What are Combination Hybrid Multifamily Deals?

Posted on May 25 2016 - 9:28pm by Lance Edwards
Lance Edwards. President, First Cornerstone Group, LLC.

Lance Edwards, President, First Cornerstone Group, LLC.

Typically, people only consider using lending or equity investors when putting together multifamily deals but there is a lesser known option that is a combination of the two. Let’s take a look at how it is possible to do a combination hybrid multifamily deal.

You can use pension funds for the private money and then get a 20% down payment and working capital for them. The pension funds put up all of the cash. The funds get a 10% interest rate and then everything after that is split 50/50. This is even better for the lender but not so good for you.

This is a preferred equity type return. The pension fund gets 10% APR interest on their loan and they are getting half of the cash flow after the loan is paid they are getting half of the equity creation in the deal. The investor funds all of the cash for the down payment.

Let’s say that you have a $1.0 million project with 40 units. In this scenario, the investor would put up $270,000 and get 10% APR on that and then half the cash flow and half when the property is sold. So the investor is getting 10% cash on their cash immediately plus half cash flow and half of the appreciation. These are projects that are largely appreciation.

This type of deal should not be the first option you go to because there is not much money in your pocket. It is good enough to raise tens of millions of dollars so it is a formula that satisfies the high return part of the deal. You still have none of your money into it. You need to make sure that whatever you are doing in this particular deal is enough to cover your cash flow.

The combination hybrid deal is typically a deal that is used on smaller amounts; hundreds of thousands of dollars as opposed to millions of dollar deals. You can do it on any amount if you choose.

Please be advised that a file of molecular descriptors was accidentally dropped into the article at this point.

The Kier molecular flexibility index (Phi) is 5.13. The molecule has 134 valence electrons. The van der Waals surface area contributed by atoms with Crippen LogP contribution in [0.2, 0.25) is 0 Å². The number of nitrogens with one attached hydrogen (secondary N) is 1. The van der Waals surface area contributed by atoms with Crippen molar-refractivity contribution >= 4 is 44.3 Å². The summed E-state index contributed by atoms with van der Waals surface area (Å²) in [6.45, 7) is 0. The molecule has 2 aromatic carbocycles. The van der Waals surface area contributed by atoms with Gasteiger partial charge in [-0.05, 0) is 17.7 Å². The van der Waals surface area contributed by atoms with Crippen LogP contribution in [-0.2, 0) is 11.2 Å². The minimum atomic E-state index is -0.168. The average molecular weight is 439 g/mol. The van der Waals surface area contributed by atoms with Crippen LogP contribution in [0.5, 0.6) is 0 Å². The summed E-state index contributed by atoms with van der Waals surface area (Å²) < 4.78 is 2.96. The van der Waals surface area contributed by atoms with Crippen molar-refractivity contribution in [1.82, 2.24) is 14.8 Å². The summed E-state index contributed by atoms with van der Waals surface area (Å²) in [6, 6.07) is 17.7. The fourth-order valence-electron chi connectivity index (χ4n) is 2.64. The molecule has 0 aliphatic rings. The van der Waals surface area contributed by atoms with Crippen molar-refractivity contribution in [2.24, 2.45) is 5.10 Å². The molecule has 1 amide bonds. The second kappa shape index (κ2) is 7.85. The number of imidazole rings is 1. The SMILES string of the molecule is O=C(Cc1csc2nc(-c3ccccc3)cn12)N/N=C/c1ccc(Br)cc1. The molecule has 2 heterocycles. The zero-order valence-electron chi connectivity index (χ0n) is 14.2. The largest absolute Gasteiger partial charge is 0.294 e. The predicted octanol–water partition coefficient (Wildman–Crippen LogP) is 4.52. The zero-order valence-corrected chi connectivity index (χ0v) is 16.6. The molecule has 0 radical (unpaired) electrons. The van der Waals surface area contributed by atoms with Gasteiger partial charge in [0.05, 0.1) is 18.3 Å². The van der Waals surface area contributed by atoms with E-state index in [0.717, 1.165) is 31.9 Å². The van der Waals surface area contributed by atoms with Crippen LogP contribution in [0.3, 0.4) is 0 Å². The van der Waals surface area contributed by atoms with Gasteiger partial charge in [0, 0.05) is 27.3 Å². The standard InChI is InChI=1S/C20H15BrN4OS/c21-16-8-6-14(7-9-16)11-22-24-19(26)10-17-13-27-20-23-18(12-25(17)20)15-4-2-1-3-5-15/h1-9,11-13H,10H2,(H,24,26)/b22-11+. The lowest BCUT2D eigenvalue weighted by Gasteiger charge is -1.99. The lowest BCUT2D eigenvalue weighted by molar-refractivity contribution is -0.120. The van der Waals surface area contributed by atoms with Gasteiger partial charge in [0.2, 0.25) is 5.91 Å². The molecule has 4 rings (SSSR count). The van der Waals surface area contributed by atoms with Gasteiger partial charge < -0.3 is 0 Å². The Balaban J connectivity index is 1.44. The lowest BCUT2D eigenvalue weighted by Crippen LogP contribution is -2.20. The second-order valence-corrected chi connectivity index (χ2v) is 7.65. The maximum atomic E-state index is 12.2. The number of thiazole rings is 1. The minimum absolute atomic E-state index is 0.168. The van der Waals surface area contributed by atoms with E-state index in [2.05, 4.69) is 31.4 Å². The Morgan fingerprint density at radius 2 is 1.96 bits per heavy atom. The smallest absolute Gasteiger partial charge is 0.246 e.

As an example of how a combination hybrid deal is different from the lender and equity deals, let’s break down our $1.0 million deal. You have the $1.0 million project and you raise $270,000. Two years from now, the property is worth $1.5 million. You decide to sell there is $500,000 profit.

You sell for $1.5 million and the lender gets back both his $200,000, 20,000 and his $50,000. The bank will get paid $800,000 as their balance due. That’s $1,070,000. That leaves you with $430,000 profit in the deal of which you get half: $215,000 and the lender gets the other half. They get the $270,000 back plus $215,000. They made $215,000 on a $270,000 investment over two or three years. Plus they get half the cash flow in the meantime.

It is going to get $270,000. The bank gets $800,000. The $500,000 profit is not right. The bank is getting its $800,000 first. They get their $270,000 so that is $1,080,000 you are paying off so your actual profit was $430,000. You get more cash up front initially. You are splitting the $430,000.

If you apply the combination hybrid deal to this scenario, it is the same deal but the difference is that you would have been paying 10% on $27,000 per year in interest to this investor plus they get $215,000 when it sold. This ends up costing you an extra $27,000 a year to do it this way.

So while it is possible to do a combination hybrid deal, it is not always the best option available to you. You need to carefully consider your options before deciding which type of investor suits your needs.